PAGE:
Persuasion by Jane Austen
Published by Penguin English Library, 1818
Rating: 3.5 out of 5 stars
Re-readability: There are definitely a few other Austen novels I would revisit before turning back to this one.
Reviewed by Indiana
As I’m sure many in the book blogging community have already read Persuasion, I’ll keep the summary brief. At age 19, the protagonist, Anne Elliot was persuaded to break off her romance with Frederick Wentworth. He was a sailor with a promising career, but he lacked stature and “old money.” Eight years later, Anne is still single and things are looking rather dismal for her and her family. She hasn’t been able to find someone else suitable to marry and none have really caught her eye since Wentworth.
During a rather surprising visit, Wentworth returns and is said to be looking to marry. At first he pretends to have forgotten about Anne and befriends a few other women in Anne’s social circle.
In the meantime, Anne meets William Elliot, a theatrical and cunning man who clearly intends to marry her. But Anne discovers more than a few awful flaws in William, just as she begins to fall for Wentworth again.
It’s a classic love story, although I would argue the romance doesn’t really come into play until the last few chapters. The bulk of the book is about the harsher realities of love.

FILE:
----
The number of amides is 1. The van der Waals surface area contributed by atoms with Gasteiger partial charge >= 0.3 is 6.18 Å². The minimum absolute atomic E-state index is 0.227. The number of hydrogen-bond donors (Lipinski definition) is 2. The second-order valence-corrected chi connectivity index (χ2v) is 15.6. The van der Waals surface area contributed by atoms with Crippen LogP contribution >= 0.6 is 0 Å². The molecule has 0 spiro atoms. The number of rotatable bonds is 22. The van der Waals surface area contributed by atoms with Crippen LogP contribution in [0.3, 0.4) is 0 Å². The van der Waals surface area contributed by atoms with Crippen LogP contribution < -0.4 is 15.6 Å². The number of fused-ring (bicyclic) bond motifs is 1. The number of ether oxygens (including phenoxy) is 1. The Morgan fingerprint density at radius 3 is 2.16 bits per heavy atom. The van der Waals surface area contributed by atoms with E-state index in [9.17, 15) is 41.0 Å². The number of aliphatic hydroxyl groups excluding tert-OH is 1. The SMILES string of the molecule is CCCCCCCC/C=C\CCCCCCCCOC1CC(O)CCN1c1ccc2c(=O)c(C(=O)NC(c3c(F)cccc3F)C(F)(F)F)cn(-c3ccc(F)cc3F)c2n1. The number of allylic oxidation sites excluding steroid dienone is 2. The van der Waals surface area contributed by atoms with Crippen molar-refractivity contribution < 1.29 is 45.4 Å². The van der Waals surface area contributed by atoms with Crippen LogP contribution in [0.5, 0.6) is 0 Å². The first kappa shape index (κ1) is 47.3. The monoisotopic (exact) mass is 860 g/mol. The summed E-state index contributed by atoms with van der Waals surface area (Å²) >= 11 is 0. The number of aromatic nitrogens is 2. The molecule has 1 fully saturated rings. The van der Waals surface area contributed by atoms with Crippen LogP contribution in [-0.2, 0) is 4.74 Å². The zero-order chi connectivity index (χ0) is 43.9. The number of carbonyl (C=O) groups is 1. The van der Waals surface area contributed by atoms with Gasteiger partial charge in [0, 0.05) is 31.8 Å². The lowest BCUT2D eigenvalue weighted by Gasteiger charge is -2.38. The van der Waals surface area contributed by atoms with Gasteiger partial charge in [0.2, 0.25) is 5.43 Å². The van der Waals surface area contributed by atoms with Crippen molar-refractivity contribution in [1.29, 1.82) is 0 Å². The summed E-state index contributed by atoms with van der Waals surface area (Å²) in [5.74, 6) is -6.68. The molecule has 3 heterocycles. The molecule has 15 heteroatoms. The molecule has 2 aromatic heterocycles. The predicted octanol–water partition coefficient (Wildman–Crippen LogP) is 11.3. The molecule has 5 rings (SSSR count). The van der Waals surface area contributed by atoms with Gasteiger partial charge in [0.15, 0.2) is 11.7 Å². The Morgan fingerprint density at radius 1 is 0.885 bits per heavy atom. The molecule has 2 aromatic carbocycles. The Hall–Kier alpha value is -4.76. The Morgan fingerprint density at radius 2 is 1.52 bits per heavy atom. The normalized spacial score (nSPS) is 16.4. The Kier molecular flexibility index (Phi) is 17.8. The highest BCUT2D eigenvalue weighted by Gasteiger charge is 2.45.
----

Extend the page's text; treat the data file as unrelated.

After having not read an Austen book for about two years, it was interesting to revisit the way she portrays her female protagonists. Lately I’ve been reading a lot of contemporary fiction and it seems like most books have a sort of fiery female character for a lead, or maybe she’s a bit quiet, but she’s extremely clever. I didn’t find Anne to fit into that mold. Instead, she’s wise almost to a fault. She is cautious and thinks of her family first, even if it’s detrimental to her to do so. Even if a sibling is rude to her, Anne does not call them out on it. She has a sense of propriety but doesn’t put too high a stake in staying only within the realm of “high society,” often visiting her poor and ill friend.
*Spoiler in the next paragraph*
One thing I do wish Austen had spent a bit more time on was Wentworth’s character and on how the couple fared once they got married. It was a rather abrupt ending. Although it was Austen’s last completed novel so maybe I should just be happy that she finished it at all.
What are some of your favorite Jane Austen books?